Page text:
City To Follow In Other Cities’ Footsteps With Fair Chance For Housing Act
The New York City Council is actively considering passing a law that would ban landlords from conducting tenant criminal background checks, with a few exceptions. In effect, this would prohibit landlords from denying tenants an apartment based solely on criminal history. Council Member Keith Powers, a sponsor of the legislation titled the “Fair Chance for Housing Act,” bans “landlords, owners, agents, employees, and real estate brokers” from using arrest or criminal record information against a tenant.
In a few cases, landlords could use criminal history against a tenant. For example, landlords can verify if a prospective tenant is a convicted sex offender. The law would not apply to single-family homes or duplexes that also serve as the landlord’s primary residence.
New Jersey passed a very similar law in 2021. Other major cities like Seattle, San Francisco, Oakland, and Chicago also recently passed similar legislation to ban tenant criminal background checks, with limited exceptions. These laws passed very recently, primarily in the wake of George Floyd’s passing and subsequent national protests.
Because of the recent nature of these bills, there isn’t conclusive, long-term evidence on their effectiveness. However, stakeholders on both sides of the issue in NYC both have passionate arguments in favor or against the legislation. Landlords and developers are the primary opponents of the bill, while housing and tenant advocates are the most prominent supporters.
Even in a progressive, highly democratic city like New York, this bill faces an uphill battle. Opposition from the real estate industry helped kill a similar bill that failed to pass in 2021. In fact, there was so much opposition to the bill among council members that it never even made it to a vote. However, there is now a renewed push to ban tenant criminal background checks as of August 2022, and the New York Times reported that 30 of 51 city council members are now in support of the bill, signaling strong support.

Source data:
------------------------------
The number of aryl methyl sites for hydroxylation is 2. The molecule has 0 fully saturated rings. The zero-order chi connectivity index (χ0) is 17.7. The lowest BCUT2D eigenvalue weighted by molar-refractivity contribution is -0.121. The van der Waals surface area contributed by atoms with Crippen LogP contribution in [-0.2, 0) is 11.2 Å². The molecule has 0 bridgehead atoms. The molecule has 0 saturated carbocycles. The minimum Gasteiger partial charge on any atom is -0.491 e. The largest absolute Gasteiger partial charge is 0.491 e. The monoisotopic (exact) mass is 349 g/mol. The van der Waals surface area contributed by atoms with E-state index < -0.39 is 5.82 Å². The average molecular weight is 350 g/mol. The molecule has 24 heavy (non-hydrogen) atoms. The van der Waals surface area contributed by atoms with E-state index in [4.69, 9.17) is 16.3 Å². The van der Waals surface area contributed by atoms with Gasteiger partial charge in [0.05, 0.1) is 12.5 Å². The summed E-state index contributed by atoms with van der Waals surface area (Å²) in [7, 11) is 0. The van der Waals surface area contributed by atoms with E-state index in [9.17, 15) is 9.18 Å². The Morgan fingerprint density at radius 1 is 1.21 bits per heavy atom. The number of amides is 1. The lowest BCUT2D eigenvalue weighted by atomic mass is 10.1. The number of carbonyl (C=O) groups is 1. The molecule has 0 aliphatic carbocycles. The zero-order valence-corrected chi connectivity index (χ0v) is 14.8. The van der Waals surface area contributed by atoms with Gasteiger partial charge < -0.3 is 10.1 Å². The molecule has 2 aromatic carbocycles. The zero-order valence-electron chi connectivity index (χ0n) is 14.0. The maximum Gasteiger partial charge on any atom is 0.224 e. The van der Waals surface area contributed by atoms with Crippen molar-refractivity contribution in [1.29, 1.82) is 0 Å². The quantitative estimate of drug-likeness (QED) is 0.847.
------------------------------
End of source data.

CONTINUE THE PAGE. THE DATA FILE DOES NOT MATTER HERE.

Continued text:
Landlords argue that the bill if passed, would affect their tenant quality and affect their profits. In turn, this could lower their profit margins and increase their insurance and liability costs. However, they are also framing their opposition to the bill as a tenants’ rights issue, claiming that convicted criminals moving into a building could make it less safe.
“If crafted poorly, it could impact other residents living in the building and open up housing providers to more liability and higher insurance costs,” Jay Martin, CHIP’s executive director, said in a statement.
Proponents of the legislation argue that tenant criminal background checks keep people from fully transitioning back to society after serving their time in prison. They say that it puts people at heightened risk of homelessness and makes it more likely that they will be repeat offenders who go back to prison.
Mayor Eric Adams hasn’t commented on the bill specifically, but it’s unlikely that he would veto the bill if it were passed by the NYC City Council. In a recent housing plan, Mayor Eric Adams signaled his support for “creating new anti-discrimination protections for New Yorkers with criminal justice histories.”
Tyler graduated from Virginia Commonwealth University in 2017 with a Bachelor's degree in Urban and Regional Studies. Currently based in Los Angeles, he works as a freelance content writer and copywriter for companies in real estate, property management, and similar industries. Tyler's main professional passion is writing about critical issues affecting big and small cities alike, including housing affordability, homelessness, inequality, and transportation. When he isn't working, he usually plans his next road trip or explores new neighborhoods and hiking trails.